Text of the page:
We can see that PSPRS had losses that were nearly double what ASRS had during the dot.com bust.  This makes sense because of the individual stock investment strategy that was being followed at that time by Mr. Cross.  An index-based approach would not have produced such large losses, though some type of market crash was unavoidable when the internet bubble finally popped.  During the Great Recession ASRS' and PSPRS' losses are not much different with ASRS' losses only about 33 basis points greater than PSPRS' losses.  This is because that crisis was systemic and took down everything.  It would not have mattered where one was invested, except strictly in cash or in Big Short-type bets on the housing crash.  You were going to suffer some type of loss.  There was virtually no way to avoid that. 

The point here is that we now have the brain trust at PSPRS trying to develop a strategy for two recent past events that were either caused and/or exacerbated by bad policy (i.e. stock picking during a bubble) or major market downturns (i.e. an investment bubble popping and/or a global liquidity crisis).  This is why they continually highlight data about how the current portfolio would have done in the past during specific crises, but, of course, anyone could retroactively design a better strategy when they know what the markets actually did.  Bad investment policies are easy to deal with by simply getting rid of them, but what about market crashes?

PSPRS is selling the idea that they have found a strategy for mitigating market crashes with its Modern Pension Diversification, but the strategy has yet to be put to the test in an actual market downturn.  Even if we buy into PSPRS' theory, there is the other side of the coin: how much would PSPRS have foregone in higher returns during the past had it utilized this investment strategy? PSPRS, of course, do not provide this information, and we are left with an incomplete picture, as if PSPRS' only goal was to mitigate the effects of market downturns.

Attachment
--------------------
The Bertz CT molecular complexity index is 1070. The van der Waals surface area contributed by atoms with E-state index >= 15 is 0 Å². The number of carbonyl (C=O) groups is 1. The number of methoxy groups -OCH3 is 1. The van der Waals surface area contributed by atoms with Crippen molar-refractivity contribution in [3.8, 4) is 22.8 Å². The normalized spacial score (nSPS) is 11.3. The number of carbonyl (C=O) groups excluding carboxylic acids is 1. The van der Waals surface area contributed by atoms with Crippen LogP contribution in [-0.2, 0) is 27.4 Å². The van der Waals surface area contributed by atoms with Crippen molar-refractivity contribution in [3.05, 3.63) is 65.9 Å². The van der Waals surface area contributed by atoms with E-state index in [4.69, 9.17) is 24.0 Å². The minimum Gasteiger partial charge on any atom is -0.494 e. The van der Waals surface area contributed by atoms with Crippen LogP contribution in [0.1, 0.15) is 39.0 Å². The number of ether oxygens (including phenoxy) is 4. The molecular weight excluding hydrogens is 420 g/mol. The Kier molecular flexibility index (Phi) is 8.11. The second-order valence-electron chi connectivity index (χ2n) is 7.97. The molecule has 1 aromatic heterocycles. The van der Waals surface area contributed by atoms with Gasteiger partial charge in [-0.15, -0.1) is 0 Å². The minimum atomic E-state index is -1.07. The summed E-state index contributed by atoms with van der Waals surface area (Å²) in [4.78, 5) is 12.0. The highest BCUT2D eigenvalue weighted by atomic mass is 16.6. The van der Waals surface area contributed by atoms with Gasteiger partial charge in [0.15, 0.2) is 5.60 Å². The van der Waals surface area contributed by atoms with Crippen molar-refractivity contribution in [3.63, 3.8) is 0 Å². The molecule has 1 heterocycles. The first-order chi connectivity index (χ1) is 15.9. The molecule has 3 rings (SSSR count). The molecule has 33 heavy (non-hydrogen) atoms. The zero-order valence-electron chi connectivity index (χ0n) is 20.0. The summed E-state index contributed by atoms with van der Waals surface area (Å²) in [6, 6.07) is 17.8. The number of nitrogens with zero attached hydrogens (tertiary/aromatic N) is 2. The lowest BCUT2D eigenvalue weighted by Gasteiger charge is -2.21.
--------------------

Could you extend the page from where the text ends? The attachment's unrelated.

The goal for PSPRS should be to produce steady gains over the long term.  ASRS has done this over the past 37 years, absorbing losses during the inevitable market downturns but more than making the losses during the subsequent bull markets.  This has been a success for ASRS, and if PSPRS wants to implement an effective investment strategy all they need to do is study and mimic what ASRS has done.  Or better yet, place PSPRS' investment portfolio in the hands of ASRS.

What is even more unsettling is that PSPRS does not see the policy pitfalls in its own strategy.  By my count, PSPRS has 74 private equity investments, 53 real asset investments, and 39 real estate investments listed its 2016 Consolidated Annual Financial Report (CAFR).  This compares to only a total of 22 US and non-US equity investments listed.  At what point does their strategy become just another form of individual asset picking, especially with private equity (PE), which makes up about 14% of  PSPRS' total portfolio?  While I do not know exactly how PSPRS may be invested with each PE firm, we can see that the PE firms themselves have a multitude of investments.  Just looking at the first three PE firms listed in the CAFR, Abry Partners, Avalon Ventures, Baring PE Asia, we can see each has numerous companies in their PE portfolios.  So you have PSPRS picking dozens of PE firms which each have dozens of companies in their portfolios.  What will happen to all these companies, and PSPRS's stake in them, if there is another market crash?

It has never made sense for PSPRS to invest separately from ASRS, just based on economies of scale alone, and when PSPRS decided last decade to move away from one-man rule over its investment portfolio, its Board should have looked to the established, proven team that had already been successfully running ASRS to take over its investments, or at the very least, for guidance in getting PSPRS back on track.  Instead of PSPRS turning things around after 15 years, we still have second-raters like Jared Smout, Ryan Parham, and Brian Tobin whining and making excuses about PSPRS' failings in both its management and investment performance.  What a tragedy it is that PSPRS, which is not even five miles distant from ASRS, was so incompetently led down such a different and broken financial road, a road from which there seems no exit.

* Returns, gross of fees, are used because PSPRS usually does not report returns, net of fees paid to outside agencies, except on the final report of the fiscal year.  Returns, gross of fees, are used in the table for consistency.  The past two years fees have reduced the final annual reported return by about a half percent.  Returns, net of fees, were 13.28% in FY 2014, 3.68% in FY 2015, 0.63% in FY 2016, and 11.85% in FY 2017.